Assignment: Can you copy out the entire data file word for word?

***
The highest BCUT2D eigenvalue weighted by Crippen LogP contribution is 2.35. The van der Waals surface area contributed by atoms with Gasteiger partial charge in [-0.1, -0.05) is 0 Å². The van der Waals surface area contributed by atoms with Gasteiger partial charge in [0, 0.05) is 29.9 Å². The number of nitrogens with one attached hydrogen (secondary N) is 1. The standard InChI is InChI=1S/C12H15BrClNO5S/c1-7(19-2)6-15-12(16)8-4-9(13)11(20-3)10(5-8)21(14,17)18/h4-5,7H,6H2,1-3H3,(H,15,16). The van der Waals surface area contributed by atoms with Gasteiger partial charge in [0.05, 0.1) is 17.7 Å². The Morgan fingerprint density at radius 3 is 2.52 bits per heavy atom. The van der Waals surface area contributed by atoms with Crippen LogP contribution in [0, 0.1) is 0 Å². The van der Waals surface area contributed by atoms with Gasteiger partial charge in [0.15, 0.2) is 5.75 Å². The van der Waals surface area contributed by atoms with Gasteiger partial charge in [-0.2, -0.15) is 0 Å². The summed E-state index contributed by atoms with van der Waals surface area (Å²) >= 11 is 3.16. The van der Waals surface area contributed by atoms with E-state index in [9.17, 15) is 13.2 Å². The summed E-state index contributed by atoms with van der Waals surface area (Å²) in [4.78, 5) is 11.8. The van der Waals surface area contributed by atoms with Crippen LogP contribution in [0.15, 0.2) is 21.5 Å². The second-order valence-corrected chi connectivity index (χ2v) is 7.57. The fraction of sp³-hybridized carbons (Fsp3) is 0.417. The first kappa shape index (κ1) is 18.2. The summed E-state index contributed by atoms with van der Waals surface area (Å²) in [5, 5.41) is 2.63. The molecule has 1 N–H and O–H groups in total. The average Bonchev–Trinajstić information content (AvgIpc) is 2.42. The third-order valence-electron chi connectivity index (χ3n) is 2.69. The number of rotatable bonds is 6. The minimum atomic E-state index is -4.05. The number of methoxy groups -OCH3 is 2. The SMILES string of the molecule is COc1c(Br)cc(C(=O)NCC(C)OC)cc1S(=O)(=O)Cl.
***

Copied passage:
The highest BCUT2D eigenvalue weighted by Crippen LogP contribution is 2.35. The van der Waals surface area contributed by atoms with Gasteiger partial charge in [-0.1, -0.05) is 0 Å². The van der Waals surface area contributed by atoms with Gasteiger partial charge in [0, 0.05) is 29.9 Å². The number of nitrogens with one attached hydrogen (secondary N) is 1. The standard InChI is InChI=1S/C12H15BrClNO5S/c1-7(19-2)6-15-12(16)8-4-9(13)11(20-3)10(5-8)21(14,17)18/h4-5,7H,6H2,1-3H3,(H,15,16). The van der Waals surface area contributed by atoms with Gasteiger partial charge in [0.05, 0.1) is 17.7 Å². The Morgan fingerprint density at radius 3 is 2.52 bits per heavy atom. The van der Waals surface area contributed by atoms with Crippen LogP contribution in [0, 0.1) is 0 Å². The van der Waals surface area contributed by atoms with Gasteiger partial charge in [0.15, 0.2) is 5.75 Å². The van der Waals surface area contributed by atoms with Gasteiger partial charge in [-0.2, -0.15) is 0 Å². The summed E-state index contributed by atoms with van der Waals surface area (Å²) >= 11 is 3.16. The van der Waals surface area contributed by atoms with E-state index in [9.17, 15) is 13.2 Å². The summed E-state index contributed by atoms with van der Waals surface area (Å²) in [4.78, 5) is 11.8. The van der Waals surface area contributed by atoms with Crippen LogP contribution in [0.15, 0.2) is 21.5 Å². The second-order valence-corrected chi connectivity index (χ2v) is 7.57. The fraction of sp³-hybridized carbons (Fsp3) is 0.417. The first kappa shape index (κ1) is 18.2. The summed E-state index contributed by atoms with van der Waals surface area (Å²) in [5, 5.41) is 2.63. The molecule has 1 N–H and O–H groups in total. The average Bonchev–Trinajstić information content (AvgIpc) is 2.42. The third-order valence-electron chi connectivity index (χ3n) is 2.69. The number of rotatable bonds is 6. The minimum atomic E-state index is -4.05. The number of methoxy groups -OCH3 is 2. The SMILES string of the molecule is COc1c(Br)cc(C(=O)NCC(C)OC)cc1S(=O)(=O)Cl.